Gilbert Cockton, Simone Barbosa
As editors in chief, we aim to provide general readers with a broad range of content that extends awareness of the past and global present of interaction design (IxD) and HCI. In this issue, Jon Kolko’s cover story looks to design’s long past to identify qualities and practices that get lost in contemporary accounts of design thinking. Our Special Topic looks to the recent past of INTERACT 2017 in Mumbai and its Field Trips track, while our Next Billion forum addresses issues affecting low-resource communities in the affluent new world in Chicago. South of the U.S., Demo Hour brings us projects from the 2017 SIGGRAPH Art Gallery, “Technological Speculations from Latin America.” Also from Latin America, PUC-Rio’s Clarisse Sieckenius de Souza soaks Abracadabra’s magic wand in Brazil’s distinct semiotic engineering tradition to cast a pragmatic spell on computing.
Ideas can and do come from anywhere. Our Health Matters forum looks to reframe co-design practices through the lens of art therapy. In Blog@IX, Mario Romero shares his experience of reading using assistive technology for visual impairment. Our Business of UX forum looks through the lens of job listings at the shifting sands of customer experience (CX).
Jon Kolko’s cover story looks to design’s long past to identify qualities and practices that get lost in contemporary accounts of design thinking.
Looking at HCI and IxD through the lenses of history, geography, professional practices, and individual differences exposes both challenges and opportunities. The latter can feel out of reach and the former overwhelming, but our Sustainability in (Inter)Action forum advocates hope for dealing with the complexities of bringing about better environmental futures through design agency.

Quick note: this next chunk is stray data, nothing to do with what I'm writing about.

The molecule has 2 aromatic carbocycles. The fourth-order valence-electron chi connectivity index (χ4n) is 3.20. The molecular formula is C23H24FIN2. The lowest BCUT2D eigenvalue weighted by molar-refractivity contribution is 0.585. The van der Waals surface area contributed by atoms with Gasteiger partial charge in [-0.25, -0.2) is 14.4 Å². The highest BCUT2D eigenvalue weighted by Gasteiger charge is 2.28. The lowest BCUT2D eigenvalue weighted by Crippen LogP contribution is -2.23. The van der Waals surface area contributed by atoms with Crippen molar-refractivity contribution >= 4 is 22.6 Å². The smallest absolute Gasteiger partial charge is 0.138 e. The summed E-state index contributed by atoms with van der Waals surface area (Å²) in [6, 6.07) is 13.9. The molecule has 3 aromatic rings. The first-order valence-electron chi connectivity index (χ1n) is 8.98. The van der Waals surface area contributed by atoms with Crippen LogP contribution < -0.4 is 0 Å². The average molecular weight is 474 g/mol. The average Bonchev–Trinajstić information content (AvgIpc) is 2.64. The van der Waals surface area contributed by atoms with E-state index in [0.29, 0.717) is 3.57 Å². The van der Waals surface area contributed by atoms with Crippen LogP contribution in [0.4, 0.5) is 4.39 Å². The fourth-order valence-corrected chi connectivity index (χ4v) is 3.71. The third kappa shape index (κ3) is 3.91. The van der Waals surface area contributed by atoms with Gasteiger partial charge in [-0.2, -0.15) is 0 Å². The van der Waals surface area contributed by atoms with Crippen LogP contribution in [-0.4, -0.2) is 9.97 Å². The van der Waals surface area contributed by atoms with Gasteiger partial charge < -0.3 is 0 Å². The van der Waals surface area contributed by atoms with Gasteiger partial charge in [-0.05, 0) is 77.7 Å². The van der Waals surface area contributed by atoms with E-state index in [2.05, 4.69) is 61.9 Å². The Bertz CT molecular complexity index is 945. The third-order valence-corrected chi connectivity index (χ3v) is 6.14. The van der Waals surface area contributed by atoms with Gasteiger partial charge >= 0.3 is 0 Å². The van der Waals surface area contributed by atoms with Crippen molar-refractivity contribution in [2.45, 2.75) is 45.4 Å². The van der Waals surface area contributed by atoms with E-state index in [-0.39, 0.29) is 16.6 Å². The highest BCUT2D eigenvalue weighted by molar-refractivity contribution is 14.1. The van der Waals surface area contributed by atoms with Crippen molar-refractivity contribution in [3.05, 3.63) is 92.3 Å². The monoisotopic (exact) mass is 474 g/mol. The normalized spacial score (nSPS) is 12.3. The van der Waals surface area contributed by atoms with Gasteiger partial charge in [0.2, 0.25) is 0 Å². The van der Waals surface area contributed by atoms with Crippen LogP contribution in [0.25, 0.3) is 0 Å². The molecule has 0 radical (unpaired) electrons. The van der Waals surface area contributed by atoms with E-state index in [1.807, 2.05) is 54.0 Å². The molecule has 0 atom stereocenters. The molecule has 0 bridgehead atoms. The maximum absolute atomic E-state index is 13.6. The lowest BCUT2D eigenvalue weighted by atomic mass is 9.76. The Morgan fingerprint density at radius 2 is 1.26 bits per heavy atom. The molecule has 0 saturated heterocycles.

We welcome Roy Bendor as the new editor of our sustainability forum and thank Lisa Nathan for her excellent service over the past four years. We also fully welcome Anne Spaa as our new editorial assistant and thank Rachel Clarke for her excellent proactive and competent support for our first seven issues of Interactions as editors in chief.
Perspectives from the past and present of interaction design and its spreading peripheries add to what is already a rich HCI scene. Established areas such as e-health are represented in this issue by a Community Square report on a SIGCHI Summer School, as well as the perils of predictive modeling in Jonathan Bean’s Consuming Tech column. Two U.S. universities from the dawn of HCI update us on their research in Day in the Lab (Michigan, crisis management) and How Was It Made? (Colorado, papercraft).
This august roll call is further extended by two SIGCHI Academy members: ACM Fellow Paul Dourish and ACM Distinguished Scientist Elizabeth Churchill. Paul gives us a glimpse into what he is reading. Elizabeth discusses the prevalence of impostor syndrome among high-achieving professionals and offers advice on becoming a smoother operator that resonates with the articles in this issue. We need to be hopeful but realistic, appropriately celebrating others and ourselves in a world of ever expanding and morphing knowledge that constantly makes us novices anew. We need to choose where to (not) aim our efforts and what to (not) take seriously. We hope that this and future issues of Interactions can help you to navigate the complex and diverse intersections of HCI and IxD. When and where do you want to learn today?
Gilbert Cockton and Simone Barbosa email@example.com
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